By JUDD HAMBRICK / Special to the Daily Journal
Mt. Vernon, Texas, June 24, 1909: Henry Clay Thruston, 79, who was – as all of us in these parts know – the tallest man in the American Civil War and who now resides here, has just returned from a trip to Memphis for a Confederate veterans reunion.
Even at his current age and standing in his stocking feet, Thruston (pronounced Thooston), now – as then – soars to 7 feet 7 inches tall.
Many of his shorter fellow veterans who have grown old and stooped in the 44 years since the end of the War still marvel at his erect posture and his incredible height. He moved through the crowd head and shoulders above the vets he went to war with. Wearing his trademark beaver stovetop hat, he seemed even taller.
The old soldiers swapped stories at the reunion about all their experiences in that bloody War Between the States so many years ago. Inevitably, one of Thruston’s “tall tales” was remembered. It was the time his Rebel Army Company was lined up for “dress parade” somewhere in northern Arkansas. The ranks were in perfect alignment; troops were at attention, as the commanding officer, Colonel Preston, inspected the men. The Colonel looked in the rear of the Company and saw Thruston rising well above the rest.
“Get off that stump!” screamed Colonel Preston. Thruston didn’t move. In a rage, the Colonel repeated the order, not with a scream but with a roar. Thruston still didn’t move as he stood at attention. Now, in something well beyond fury, the Colonel drew his saber, swung it back over his head and stomped toward Thruston seething through his gritted teeth, “I will make you obey my orders!”
As the soldiers in front quickly parted a swath for the raging Colonel, he demanded, “What are you standing on?” When the Colonel came face to chest with the gentle giant, Thruston looked down on the Colonel, about two feet below and calmly said, “I’m standing on the ground.”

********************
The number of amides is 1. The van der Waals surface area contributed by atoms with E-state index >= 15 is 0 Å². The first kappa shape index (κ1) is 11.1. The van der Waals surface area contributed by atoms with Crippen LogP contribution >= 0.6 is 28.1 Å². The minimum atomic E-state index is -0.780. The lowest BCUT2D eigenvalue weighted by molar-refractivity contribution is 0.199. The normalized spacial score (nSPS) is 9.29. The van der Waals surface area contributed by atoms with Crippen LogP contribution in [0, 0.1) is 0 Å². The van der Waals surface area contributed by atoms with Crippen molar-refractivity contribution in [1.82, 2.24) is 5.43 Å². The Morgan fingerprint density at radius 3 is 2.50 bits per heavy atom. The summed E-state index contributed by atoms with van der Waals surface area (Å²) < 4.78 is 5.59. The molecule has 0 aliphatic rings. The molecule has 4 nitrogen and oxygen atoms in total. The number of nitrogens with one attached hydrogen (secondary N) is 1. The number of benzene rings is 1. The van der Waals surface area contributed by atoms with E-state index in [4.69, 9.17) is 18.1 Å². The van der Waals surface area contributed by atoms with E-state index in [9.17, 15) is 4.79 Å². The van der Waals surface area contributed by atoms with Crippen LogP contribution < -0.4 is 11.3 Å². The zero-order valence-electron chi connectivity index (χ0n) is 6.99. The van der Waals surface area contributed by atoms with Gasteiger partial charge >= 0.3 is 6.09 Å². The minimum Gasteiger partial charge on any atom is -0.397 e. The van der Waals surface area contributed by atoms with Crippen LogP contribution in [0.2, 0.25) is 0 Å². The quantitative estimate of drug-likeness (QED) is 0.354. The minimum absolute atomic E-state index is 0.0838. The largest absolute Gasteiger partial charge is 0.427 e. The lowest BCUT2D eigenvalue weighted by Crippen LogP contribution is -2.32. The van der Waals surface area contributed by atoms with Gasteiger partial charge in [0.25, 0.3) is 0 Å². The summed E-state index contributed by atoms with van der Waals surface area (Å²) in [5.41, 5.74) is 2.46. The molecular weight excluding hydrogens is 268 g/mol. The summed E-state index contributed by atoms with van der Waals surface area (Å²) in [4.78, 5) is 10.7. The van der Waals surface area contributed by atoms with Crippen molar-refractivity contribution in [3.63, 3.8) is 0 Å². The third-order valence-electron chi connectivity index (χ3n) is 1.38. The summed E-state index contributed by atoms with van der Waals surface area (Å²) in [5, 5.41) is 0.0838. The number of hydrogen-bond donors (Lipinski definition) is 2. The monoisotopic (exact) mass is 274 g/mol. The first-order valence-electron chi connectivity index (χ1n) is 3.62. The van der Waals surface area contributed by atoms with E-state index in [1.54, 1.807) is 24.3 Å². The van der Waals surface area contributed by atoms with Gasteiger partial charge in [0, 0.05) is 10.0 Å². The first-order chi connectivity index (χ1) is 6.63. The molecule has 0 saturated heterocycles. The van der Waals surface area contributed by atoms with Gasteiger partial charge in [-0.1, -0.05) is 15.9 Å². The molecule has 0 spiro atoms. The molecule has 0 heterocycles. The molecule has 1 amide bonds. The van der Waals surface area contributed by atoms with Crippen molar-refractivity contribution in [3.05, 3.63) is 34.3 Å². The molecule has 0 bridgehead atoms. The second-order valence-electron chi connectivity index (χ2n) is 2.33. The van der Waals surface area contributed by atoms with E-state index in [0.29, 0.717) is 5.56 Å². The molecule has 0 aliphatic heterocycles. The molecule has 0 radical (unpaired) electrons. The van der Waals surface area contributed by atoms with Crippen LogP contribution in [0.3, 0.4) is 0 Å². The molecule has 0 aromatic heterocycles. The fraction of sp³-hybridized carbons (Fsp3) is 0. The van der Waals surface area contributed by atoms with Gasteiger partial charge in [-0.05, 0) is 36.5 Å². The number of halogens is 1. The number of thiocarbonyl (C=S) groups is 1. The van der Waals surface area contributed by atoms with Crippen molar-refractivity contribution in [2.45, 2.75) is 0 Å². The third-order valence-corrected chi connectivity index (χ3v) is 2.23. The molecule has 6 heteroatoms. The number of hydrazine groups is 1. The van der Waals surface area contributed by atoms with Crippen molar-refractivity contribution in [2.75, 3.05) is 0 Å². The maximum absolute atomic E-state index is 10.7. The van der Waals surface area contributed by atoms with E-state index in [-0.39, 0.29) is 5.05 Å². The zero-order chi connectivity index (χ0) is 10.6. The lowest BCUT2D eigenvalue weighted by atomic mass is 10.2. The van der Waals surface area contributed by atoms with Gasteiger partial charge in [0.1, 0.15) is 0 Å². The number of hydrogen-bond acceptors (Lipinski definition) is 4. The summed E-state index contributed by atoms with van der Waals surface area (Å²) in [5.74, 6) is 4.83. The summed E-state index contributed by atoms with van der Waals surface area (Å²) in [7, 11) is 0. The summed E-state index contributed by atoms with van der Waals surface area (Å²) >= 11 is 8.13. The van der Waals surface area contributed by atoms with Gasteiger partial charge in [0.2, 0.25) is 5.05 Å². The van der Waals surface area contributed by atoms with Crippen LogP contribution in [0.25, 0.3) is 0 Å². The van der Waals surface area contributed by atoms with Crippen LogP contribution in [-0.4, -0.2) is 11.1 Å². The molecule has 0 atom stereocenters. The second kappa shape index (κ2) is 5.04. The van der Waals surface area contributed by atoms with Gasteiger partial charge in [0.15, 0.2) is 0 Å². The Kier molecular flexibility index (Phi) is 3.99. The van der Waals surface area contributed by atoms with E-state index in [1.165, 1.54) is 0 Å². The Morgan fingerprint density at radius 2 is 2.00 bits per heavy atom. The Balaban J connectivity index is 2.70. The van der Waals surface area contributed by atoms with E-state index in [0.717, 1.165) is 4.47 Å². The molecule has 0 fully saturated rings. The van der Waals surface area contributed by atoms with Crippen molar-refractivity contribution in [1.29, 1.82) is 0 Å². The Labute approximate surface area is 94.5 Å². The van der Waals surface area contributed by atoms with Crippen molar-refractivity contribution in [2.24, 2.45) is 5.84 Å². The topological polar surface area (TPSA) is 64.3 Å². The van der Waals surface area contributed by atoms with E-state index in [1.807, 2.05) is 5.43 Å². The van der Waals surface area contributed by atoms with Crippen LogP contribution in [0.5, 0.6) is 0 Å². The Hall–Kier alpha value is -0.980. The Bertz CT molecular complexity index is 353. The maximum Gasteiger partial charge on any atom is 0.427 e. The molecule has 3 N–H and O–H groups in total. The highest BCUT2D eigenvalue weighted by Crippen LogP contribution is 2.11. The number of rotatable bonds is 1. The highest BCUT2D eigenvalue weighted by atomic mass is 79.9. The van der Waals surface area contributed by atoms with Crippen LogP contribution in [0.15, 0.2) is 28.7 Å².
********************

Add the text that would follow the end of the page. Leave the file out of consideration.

Thruston hasn’t always lived within the city limits of Mt. Vernon. More than 20 years ago – in 1888, he and his wife, Mary, came here from Missouri and bought a 100-acre farm about 10 miles to the east. He made a good living off that farm until recently, when he moved into town after his wife died.
Every person in Mt. Vernon probably has their own special story about Thruston. We all know he’s been the lead flag bearer in nearly every one of our parades for years. We know he’s toured with the circus troops over the years, billed as “The World’s Tallest Man.” Of course, it is awfully hard to prove that Thruston is, indeed, the tallest man on the planet. But, looking way up at him, most folk just kind of take his word on it. This reporter has a story about Thruston few have probably heard about.
As Thruston will tell you, he gets really tired of hearing all the “tall jokes” at his expense. He’s listened to them all his life. Not too long ago, a visitor – about 5 feet 6 inches tall who had never seen Thruston before – walked up to him with a smirk on his face asked, “Say, big fellow, how’s the weather up there?” Thruston looked way down on him and spewed saliva all over the area and said, “It’s raining.”
Thruston got back from the reunion yesterday.
A little over a week after Henry Clay Thruston returned from that Confederate veterans reunion in Memphis in June 1909, he was dead. It wasn’t death with glory and fanfare befitting a warrior giant. It was death unheralded, humble and quick.
He was at the supper table on Friday evening, July 2, 1909, at his home in Mt. Vernon, surrounded by his son, his daughter-in-law and his grandson. He had just picked up a biscuit from the basket on the table. With his other hand, he retrieved a pat of butter with his dinner knife. So, with a biscuit in one hand and a pat of butter on a knife in the other, he simply sighed, lowered his massive head and slumped into his chair at the supper table and died. Heart failure.
Thruston could not be buried quickly because the undertaker had no coffin large enough. An 8-foot coffin had to be delivered by train from Texarkana, 100 miles away. Then the hearse had a problem. The rear door couldn’t be closed. The coffin was too long. So, the hearse went through Mt. Vernon and on to burial at Edwards Cemetery in nearby Mt. Pleasant with the rear door open and a worker holding on to the coffin. An unusual story about a large historical figure in Southern Memories.